Florence Cook used to attract large audiences in 19th century America. She was a Spiritualist medium who, as well as offering evidence of dead people, also had a spirit guide called Katie King who would take over her body.
Equally fascinating was Helen Duncan who died in 1956. This Scottish woman became famous during World War Two and was even prosecuted for her work. At one point she gave out information about a sunken warship during a seance. It was still a secret.
Spiritualism is a form of mediumship which first appeared in the 1840s following the antics of the Fox Sisters, who claimed to contact a dead pedlar through a series of knockings. Publicity from the case caused an explosion of such mediumship.
Soon, people throughout Europe and America began to gather in front rooms for a séance, where attempts were made to contact the dead. A medium would go into a trance whilst people held hands around a table. A spirit guide would then take over the person and communicate with the dead.
In its heyday, physical manifestations were said to break out, including spirit hands, table tilting and the appearance of ectoplasm. However, as methods of recording such phenomena appeared, the ability declined, suggesting fraud was involved.
Typical of this was Eusapia Palladino. Researcher Hereward Carrington became convinced she was genuine, offering strong evidence of mediumship and table tilting. But at other times, she was a clumsy fraudster, easily caught out.
At one stage, researchers looked at Spiritualism in the hope of finding proof of life after death, but fraud and delusion led to disappointment. Today, Spiritualist churches have cleaned up much of this fraud, but evidence is still illusive.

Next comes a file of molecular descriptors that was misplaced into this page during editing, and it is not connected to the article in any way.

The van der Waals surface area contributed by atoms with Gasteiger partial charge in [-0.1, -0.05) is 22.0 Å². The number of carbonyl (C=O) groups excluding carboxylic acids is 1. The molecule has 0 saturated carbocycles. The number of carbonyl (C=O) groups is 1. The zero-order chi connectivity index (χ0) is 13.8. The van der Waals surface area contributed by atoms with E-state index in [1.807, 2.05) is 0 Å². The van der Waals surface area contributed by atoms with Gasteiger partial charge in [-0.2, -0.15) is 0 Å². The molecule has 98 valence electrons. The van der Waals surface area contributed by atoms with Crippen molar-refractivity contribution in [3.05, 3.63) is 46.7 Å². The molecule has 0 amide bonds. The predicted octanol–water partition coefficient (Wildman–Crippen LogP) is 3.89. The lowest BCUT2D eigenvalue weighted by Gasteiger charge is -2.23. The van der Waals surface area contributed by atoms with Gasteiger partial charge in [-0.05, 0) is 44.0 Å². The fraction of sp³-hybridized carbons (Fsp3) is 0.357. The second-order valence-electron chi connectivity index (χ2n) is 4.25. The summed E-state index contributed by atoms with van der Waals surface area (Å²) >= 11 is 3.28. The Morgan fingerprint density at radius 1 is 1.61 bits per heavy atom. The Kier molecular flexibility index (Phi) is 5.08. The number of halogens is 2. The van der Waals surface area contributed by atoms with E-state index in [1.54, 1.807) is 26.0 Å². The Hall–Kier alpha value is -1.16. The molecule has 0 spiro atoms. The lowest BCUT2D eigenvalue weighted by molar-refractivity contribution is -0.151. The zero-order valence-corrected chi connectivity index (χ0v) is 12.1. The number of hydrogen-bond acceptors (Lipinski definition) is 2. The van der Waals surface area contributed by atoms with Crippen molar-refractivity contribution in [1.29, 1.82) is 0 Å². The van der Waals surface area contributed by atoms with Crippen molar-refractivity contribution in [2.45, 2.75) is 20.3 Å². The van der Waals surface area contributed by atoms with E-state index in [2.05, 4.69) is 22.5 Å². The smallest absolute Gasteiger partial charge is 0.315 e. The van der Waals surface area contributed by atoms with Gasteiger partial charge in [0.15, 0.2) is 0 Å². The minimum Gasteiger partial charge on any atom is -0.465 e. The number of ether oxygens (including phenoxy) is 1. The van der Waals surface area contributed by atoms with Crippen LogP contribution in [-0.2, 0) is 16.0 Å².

Mediums are often said to use ‘cold reading’, where the questions they ask provide hints as to what the client wants to hear. Others, such as 1940s medium William Roy, used apparatus from telescopic rods to fake levitation, to hidden microphones in the anteroom. Even where genuine phenomena is said to exist, telepathy between medium and client could be the cause.
Many mediums seem to have a traumatic childhood and turn in on themselves. This could suggest that their spirit guides could be related to multiple personality, where the mind can fragment into other characters who take over the host. Medium Eileen Garrett admitted she wasn’t sure that her spirit guides were who they claimed to be. Such a phenomenon could also explain why sometimes they appear genuine, and at other times cheat.
Mediumship is, infact, very ancient. In tribal societies a ‘shaman’ would commune with animal spirits to cleanse the tribe. Similar ‘spirit guides’ are used to this day, whilst other mediums have become ‘channellers’, said to be contacting discarnate entities. However, no medium was more famous that Daniel Dunglas Home.
During the 1840s he was famous throughout America and Europe for his small seances where he levitated people, large objects and himself. Witnesses often spoke of the fleetingness of what they had seen.
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